He’s not your everyday Athletic Director.
It’s hard to find an individual in Collegiate Athletics with the background of Barry Alvarez. The Pennsylvania native has spent his entire Collegiate and Professional career in the midwest, where he became a legend of the game.
The former Husker linebacker learned everything the blue-collar way and played under the late great Nebraska Coach Bob Devaney. Not only was Alvarez adapting to different techniques and blitz packages, but he also paid attention to the way Devaney ran a consistent winning program.
The formula of pounding the football and playing great defense can be successful, even without elite athletes. Devaney taught him how to win as a player, but Iowa icon Hayden Fry taught Alvarez how to win as a coach. That was the foundation Alvarez laid down when he became the head coach of Wisconsin in 1990. He knew it was going to be an uphill battle, turning around a Wisconsin program that hadn’t had a winning season since 1984.
By year four on the job Wisconsin was a full blown steak and potatoes program and Alvarez led the team to its’ first Big Ten Championship since 1962. Alvarez had established a dynasty with the Badgers and thought he was going to be Tom Osborne’s successor to take over his alma mater. Instead that job was given to Frank Solich.
Still, Alvarez continued to mirror what he learned from Devaney and Fry, which led the Badgers to back-to-back Big Ten Titles and Rose Bowl victories to end the 90’s. Not to mention, Wisconsin running back Ron Dayne won the Heisman Trophy.
Having a winning overall coaching and bowl record to go along with three Big Ten Championships was just the beginning for Alvarez. Once he decided to become Wisconsin’s Athletic Director, the football program became one of the Big Ten’s perennial elites.
Since Alvarez took office Wisconsin has won a jaw-dropping, 149 games and three Big Ten Championships in 15 seasons. The Badgers accomplished those feats with four different coaches. Rarely does Wisconsin’s football program finish in the top-30 in recruiting, but continues to win at a high level in today’s game.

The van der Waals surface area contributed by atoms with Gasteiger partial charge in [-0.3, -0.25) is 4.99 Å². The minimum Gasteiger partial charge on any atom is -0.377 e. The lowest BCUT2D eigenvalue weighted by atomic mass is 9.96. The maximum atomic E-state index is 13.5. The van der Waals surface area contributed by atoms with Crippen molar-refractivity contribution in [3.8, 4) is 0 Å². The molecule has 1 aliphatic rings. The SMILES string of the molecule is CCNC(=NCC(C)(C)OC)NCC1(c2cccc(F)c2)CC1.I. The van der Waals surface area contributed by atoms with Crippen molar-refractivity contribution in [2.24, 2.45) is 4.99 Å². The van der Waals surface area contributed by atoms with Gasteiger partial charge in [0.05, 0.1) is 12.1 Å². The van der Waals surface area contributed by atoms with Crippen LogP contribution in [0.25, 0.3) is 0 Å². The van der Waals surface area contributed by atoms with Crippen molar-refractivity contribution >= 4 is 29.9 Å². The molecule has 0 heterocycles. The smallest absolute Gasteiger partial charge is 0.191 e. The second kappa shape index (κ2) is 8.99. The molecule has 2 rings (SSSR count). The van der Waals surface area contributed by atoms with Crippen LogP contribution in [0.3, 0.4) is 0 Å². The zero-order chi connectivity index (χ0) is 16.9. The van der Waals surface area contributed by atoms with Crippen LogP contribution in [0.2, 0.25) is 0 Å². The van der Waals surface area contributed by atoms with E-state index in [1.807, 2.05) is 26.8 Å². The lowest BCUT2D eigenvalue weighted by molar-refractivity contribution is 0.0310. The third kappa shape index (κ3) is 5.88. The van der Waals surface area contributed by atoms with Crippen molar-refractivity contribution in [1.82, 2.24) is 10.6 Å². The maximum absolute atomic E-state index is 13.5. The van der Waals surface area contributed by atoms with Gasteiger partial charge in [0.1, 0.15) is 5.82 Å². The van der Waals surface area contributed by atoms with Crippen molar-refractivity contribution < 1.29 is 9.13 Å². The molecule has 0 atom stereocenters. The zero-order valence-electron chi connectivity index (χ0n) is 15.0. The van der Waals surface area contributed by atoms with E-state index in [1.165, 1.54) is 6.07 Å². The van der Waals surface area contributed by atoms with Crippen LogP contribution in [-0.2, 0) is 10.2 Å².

It just goes to show that the system Alvarez implemented in the program 30 years ago is still successful in today’s game. There are few programs in the country that continues to do more with less and wins consistently like the Badgers.
The formula trickles down to having mammoth offensive linemen, a game-managing signal-caller, tenacious defense, play-making tight ends, sure-handed receivers who can block, topped-off by a workhorse running back. Wisconsin hasn’t had a losing season in 16 years and had 12 AP top-25 finishes during that span.
Alvarez never shies away from putting back on the headset and coached the Badgers in two bowl games, winning one. What’s astonishing is the Badgers captured all of those wins the right way, without cheating or controversial scandals.
Today the 72-year old still rules the program with an iron fist. The Badgers are ranked No. 19 in the preseason AP Poll, have a Heisman candidate at running back in Jonathan Taylor and the team is expected to be contenders in the Big Ten West.
Wisconsin will kickoff the 2019 season on the road at South Florida Friday in what should be a great non-conference clash.